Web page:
Cheryl Smith, Xerox, head of talent management
Belinda Grant-Anderson, AT&T, VP, talent development & diversity
Melissa Kilby, Girl Up (United Nations Foundation), executive director
Grace Berman, DaVita Inc, senior director, learning and development, wisdom team
Lydia Dishman, Fast Company, contributing editor
CEOs worldwide shared that their #1 challenge is developing the next generation of leaders. While HR plays a pivotal role in developing leaders, they recognize that leaders themselves are essential in coaching and developing others. How can HR develop leaders today who are committed to building talent for the future? Stephanie Neal will share highlights from DDI’s Global Leadership Forecast, the most expansive leadership research project of its kind, with data from more than 15,000 global leaders and 1,700 organizations. Discover the research and proven practices to develop and retain your next-gen leaders who demand more coaching and feedback, and seek a workplace that truly embraces authenticity, empathy, and inclusion.
Stephanie Neal, DDI, Director, Center for Analytics and Behavioral Research (CABER)
Emtrain has 17 million employee responses regarding the indicators of a healthy workplace culture. By far, the strongest predictor of a healthy culture is a high score in well-established norms of behavior. Organizations with well-established norms of behavior also score well in diversity and inclusion, respect, and ethical workplaces. In this discussion, we'll explore how HR can partner with their CEO to draft norms of behavior on every facet of the employee experience - from interviewing to team dynamics to resolving conflict to career advancement to transitioning out of business. HR can then identify the managers who best support those norms and cultivate them into tomorrow's leaders.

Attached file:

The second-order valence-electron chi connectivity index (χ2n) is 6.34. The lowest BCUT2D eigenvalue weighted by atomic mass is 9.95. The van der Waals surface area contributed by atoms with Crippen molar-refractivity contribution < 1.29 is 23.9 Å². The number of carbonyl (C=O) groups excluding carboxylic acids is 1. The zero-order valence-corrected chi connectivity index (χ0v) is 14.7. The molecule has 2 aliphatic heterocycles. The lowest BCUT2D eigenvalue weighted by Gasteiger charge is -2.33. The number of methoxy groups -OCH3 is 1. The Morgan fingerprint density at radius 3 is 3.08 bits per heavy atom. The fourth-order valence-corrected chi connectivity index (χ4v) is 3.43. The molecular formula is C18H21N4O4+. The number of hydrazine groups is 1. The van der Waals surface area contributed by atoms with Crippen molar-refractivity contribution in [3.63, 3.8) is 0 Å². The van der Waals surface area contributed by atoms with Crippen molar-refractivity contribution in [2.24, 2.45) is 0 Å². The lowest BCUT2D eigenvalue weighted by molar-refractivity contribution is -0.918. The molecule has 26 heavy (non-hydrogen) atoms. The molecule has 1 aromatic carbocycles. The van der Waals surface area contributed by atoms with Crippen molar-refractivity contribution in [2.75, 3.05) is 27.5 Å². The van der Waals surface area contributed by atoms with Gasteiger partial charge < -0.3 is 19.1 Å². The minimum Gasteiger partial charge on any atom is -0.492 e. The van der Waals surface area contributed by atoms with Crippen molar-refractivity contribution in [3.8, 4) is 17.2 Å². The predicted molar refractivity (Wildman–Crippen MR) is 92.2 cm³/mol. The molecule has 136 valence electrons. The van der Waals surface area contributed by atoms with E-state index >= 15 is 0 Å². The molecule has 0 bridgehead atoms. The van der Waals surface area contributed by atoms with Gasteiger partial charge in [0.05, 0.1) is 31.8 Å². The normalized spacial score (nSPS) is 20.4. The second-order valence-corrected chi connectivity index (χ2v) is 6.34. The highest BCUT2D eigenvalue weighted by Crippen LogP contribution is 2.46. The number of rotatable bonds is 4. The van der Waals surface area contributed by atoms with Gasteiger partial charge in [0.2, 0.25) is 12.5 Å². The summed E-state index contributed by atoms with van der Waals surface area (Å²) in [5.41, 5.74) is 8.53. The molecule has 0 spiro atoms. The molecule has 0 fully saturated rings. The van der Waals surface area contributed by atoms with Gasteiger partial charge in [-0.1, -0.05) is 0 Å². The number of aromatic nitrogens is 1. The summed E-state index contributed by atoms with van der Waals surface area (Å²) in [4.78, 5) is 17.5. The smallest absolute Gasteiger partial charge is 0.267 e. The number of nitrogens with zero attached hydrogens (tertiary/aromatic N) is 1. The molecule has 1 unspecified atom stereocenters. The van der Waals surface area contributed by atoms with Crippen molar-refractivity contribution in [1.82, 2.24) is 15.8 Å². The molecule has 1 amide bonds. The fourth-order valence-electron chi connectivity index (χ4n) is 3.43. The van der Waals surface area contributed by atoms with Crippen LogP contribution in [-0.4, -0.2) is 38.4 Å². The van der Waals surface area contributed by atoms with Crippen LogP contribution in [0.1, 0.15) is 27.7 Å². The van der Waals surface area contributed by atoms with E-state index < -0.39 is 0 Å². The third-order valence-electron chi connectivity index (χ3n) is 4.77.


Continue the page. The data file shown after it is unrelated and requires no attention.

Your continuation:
Janine Yancey, Emtrain, founder and CEO
From employee wellness, communications and technology adoption, to coaching, personal development and office design, the Employee Experience is continually evolving in a COVID-impacted workplace. In this workshop we will highlight growing trends and the need to personalize the experience to your unique culture.
Rocky Ozarki, Now of Work, founder and CEO
Dave Games, Workplace from Facebook, Workplace Client Partner
When managers lead in a way that's consistent with their values–and they’re genuine in their relationships with their colleagues–it promotes a spirit of teamwork and loyalty. How can HR professionals empower managers to be more authentic by bringing out their self-awareness and empathy? Can this be taught? In a climate of uncertainty, why are those qualities more important than ever?
Simone Martins, Alcon, head of human resources
Teresa Hopke, Talking Talent, CEO
Patrick Donahue, Danaher Corporation, vice president, leadership development & learning
Kimberly Newkirk, Liberty Mutual Insurance, VP, chief learning and talent officer
Myla Skinner, Quarter Five, founder and managing partner
Jeffrey Sanchez-Burks, William Russell Kelly Professor of Business Administration, University of Michigan